The girls' pace was slow and I didn't want to be that weird-adult-who-would-not-leave-us-alone so I broke away. In front of me was a senior boy named Kyle and he kept a good clip but I didn't want to catch up because I also didn't want to be that weird-adult-woman-who-likes-teenage-boy-runners (and everything can get skewed) so I kept between fifty and a hundred yards buffer. At thirty minutes out, Kyle turned around. A road crossing was just ahead and I have this thing about intersections and corners - I really like to say I ran to North Point Drive or I ran all the way to Highway P. So that morning, I ran to Golf Course Road N.

At the turn around I decided to go for a good negative split. I picked up the pace. I thought maybe I'd catch Kyle on the way back to town. I was feeling good - strong but not pushing too much. I'm a chicken about speed training and much prefer the safer route of let's just pick up the pace a bit. I cut two minutes and change off on my return (including a quick stop to chat with my old elementary band teacher out for his early morning walk) and did indeed catch up to Kyle. Curt told me that Kyle said I pushed him. Good for him, good for me.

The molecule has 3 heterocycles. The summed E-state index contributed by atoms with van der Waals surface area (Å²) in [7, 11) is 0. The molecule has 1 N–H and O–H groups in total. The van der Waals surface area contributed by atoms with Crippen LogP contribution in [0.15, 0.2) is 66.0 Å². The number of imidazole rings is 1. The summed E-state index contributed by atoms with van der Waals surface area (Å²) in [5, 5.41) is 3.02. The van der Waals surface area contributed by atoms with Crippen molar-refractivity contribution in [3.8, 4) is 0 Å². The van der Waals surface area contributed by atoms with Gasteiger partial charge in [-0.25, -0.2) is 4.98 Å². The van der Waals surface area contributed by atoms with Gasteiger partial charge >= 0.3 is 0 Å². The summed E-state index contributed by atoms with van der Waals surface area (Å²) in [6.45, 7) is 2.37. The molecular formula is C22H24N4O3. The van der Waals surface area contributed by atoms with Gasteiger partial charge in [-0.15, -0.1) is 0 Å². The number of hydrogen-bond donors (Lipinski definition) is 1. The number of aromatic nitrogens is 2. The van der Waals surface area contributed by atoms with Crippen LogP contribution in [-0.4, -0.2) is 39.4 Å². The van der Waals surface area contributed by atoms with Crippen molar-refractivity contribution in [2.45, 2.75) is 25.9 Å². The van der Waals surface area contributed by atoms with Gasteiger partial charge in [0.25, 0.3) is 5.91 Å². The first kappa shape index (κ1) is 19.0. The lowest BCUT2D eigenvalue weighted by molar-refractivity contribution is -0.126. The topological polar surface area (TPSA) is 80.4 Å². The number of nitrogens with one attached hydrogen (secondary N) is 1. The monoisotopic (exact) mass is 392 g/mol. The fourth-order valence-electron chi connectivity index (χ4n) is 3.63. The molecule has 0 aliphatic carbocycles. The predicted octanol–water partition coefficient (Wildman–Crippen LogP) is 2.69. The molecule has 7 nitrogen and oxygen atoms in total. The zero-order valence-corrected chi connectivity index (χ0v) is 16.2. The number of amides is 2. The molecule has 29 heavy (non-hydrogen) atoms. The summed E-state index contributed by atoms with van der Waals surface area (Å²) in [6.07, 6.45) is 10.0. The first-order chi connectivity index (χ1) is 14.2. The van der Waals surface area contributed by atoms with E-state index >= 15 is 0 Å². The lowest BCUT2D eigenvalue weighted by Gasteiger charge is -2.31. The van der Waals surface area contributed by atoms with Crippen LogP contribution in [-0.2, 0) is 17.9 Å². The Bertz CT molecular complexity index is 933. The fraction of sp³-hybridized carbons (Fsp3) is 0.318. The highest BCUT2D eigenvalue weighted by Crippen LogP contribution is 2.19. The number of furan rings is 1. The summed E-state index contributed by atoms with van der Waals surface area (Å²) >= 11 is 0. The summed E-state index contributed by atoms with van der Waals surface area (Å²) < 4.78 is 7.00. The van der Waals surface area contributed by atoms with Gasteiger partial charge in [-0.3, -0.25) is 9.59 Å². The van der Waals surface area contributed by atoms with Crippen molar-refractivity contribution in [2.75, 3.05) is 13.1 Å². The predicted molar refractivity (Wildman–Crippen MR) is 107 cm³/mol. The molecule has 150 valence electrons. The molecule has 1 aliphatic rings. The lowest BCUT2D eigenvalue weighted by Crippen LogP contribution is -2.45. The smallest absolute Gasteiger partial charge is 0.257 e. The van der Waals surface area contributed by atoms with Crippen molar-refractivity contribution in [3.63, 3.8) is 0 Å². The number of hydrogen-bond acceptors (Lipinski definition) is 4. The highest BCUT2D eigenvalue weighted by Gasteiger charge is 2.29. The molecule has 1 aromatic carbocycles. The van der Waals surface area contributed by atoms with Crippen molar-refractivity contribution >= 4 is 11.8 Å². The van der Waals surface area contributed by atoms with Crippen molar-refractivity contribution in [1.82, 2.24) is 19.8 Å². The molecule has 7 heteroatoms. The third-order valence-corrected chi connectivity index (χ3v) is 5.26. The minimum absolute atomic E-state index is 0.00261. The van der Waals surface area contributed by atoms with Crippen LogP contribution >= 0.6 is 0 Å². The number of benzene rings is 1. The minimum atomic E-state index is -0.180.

Monday, July 27, 2009

irritable (given reprieve)

I have been irritable lately. Justin pointed this out the other day.

"What is your problem?" he said.

"I don't have a problem," I said.

But today when Justin asked if I had seen the papers he brought in from the car, you know, the ones he put on his bedside table, I said, "I didn't move them," clipping my words and ending one tone shy of, "No, stupid."

So maybe I do have a problem.
* * *
This morning my four year-old brother Danny, who still doesn't like to wipe his own bottom after pooping, sat on the toilet yelling "Mom! Mom! Mom!" Mom was helping Mary Grace choose fabric for a sewing project and called to Danny that she'd be there soon. Danny continued to yell "Mom! Mom! Mom!" until I got up and stood in the bathroom doorway.